A team of researchers at the National Cancer Center has proved through big data that digital mammography for breast cancer is the most accurate screening method.
|Professors Hong Se-ri (left) and Jun Jae-kwan|
The team, led by Professors Hong Se-ri and Jun Jae-kwan at the hospital, reached the conclusion after analyzing the data from eight million women who were screened for breast cancer under the national cancer screening plan. The national screening plan allows Korean women over 40 to receive a mammography every two years, and more than four million people benefit from the program every year.
Mammography is divided into digital, computed radiography, and film methods according to image acquisition, display, and storage methods. By ratio, patients received computed radiography the most with 48.2 percent, followed by digital (34.4 percent) and film (17.2 percent).
However, the team found that the accuracy of the inspection varied depending on the equipment.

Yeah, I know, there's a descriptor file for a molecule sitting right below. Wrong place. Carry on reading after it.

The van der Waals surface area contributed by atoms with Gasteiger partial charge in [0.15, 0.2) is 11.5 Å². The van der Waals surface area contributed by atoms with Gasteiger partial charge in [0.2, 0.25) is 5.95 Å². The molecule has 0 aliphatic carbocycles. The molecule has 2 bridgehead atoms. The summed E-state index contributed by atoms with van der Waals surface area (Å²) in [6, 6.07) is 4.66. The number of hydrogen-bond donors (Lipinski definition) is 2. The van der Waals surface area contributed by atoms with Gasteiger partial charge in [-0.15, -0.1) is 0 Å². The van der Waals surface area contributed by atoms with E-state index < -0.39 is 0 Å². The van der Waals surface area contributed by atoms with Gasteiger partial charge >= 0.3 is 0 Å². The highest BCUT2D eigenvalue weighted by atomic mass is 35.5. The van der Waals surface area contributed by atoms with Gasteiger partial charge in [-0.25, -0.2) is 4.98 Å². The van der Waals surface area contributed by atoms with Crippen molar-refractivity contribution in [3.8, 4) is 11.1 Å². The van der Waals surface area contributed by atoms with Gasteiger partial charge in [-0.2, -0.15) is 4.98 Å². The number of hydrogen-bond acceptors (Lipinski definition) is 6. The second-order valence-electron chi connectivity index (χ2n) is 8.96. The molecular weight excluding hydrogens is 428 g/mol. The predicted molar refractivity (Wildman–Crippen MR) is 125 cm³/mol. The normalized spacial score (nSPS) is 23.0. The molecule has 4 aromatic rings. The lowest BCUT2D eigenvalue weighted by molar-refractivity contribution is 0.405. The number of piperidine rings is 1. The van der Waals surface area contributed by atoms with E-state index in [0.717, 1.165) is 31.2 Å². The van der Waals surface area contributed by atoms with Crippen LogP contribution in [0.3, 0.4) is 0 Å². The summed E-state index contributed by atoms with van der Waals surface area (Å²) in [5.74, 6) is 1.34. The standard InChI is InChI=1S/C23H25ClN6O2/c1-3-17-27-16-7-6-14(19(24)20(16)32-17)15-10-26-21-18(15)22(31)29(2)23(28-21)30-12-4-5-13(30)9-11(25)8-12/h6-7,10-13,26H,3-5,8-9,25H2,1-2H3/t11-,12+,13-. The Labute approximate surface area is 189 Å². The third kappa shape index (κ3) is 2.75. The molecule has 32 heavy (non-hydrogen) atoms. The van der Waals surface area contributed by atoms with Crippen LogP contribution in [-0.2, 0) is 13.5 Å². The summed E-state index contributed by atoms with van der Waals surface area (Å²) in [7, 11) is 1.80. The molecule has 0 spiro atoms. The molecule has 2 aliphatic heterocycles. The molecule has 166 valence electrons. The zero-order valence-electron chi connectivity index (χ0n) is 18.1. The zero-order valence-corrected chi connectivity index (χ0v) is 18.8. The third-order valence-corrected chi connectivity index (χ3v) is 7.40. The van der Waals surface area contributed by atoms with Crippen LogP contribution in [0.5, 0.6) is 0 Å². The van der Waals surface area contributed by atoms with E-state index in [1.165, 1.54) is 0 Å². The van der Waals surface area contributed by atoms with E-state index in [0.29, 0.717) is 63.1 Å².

According to the researchers, the digital method had higher sensitivity and positive predictive value than the film or CR method, with digital breast cancer screenings 1.7 times more sensitive and 1.3 times more accurate than other methods.
Notably, the team obtained consistent results regardless of the age of the examinee and breast density, which affect the accuracy of breast cancer screening.
“The results contradict the existing local and international studies that have concluded that high degree of accuracy is observed only in young patients’ breasts with high density,” the team said.
Professor Jun also said, “Breast cancer screening using digital mammography equipment is safe and effective because accurate readings reduce unnecessary extra testing. We recommend women, particularly those in their 40s and 50s with high breast density to undergo digital screening for breast cancer.”
The findings will be used as an important resource for revising breast cancer screening recommendations, Jun added.
The results of the research were published in Radiology.
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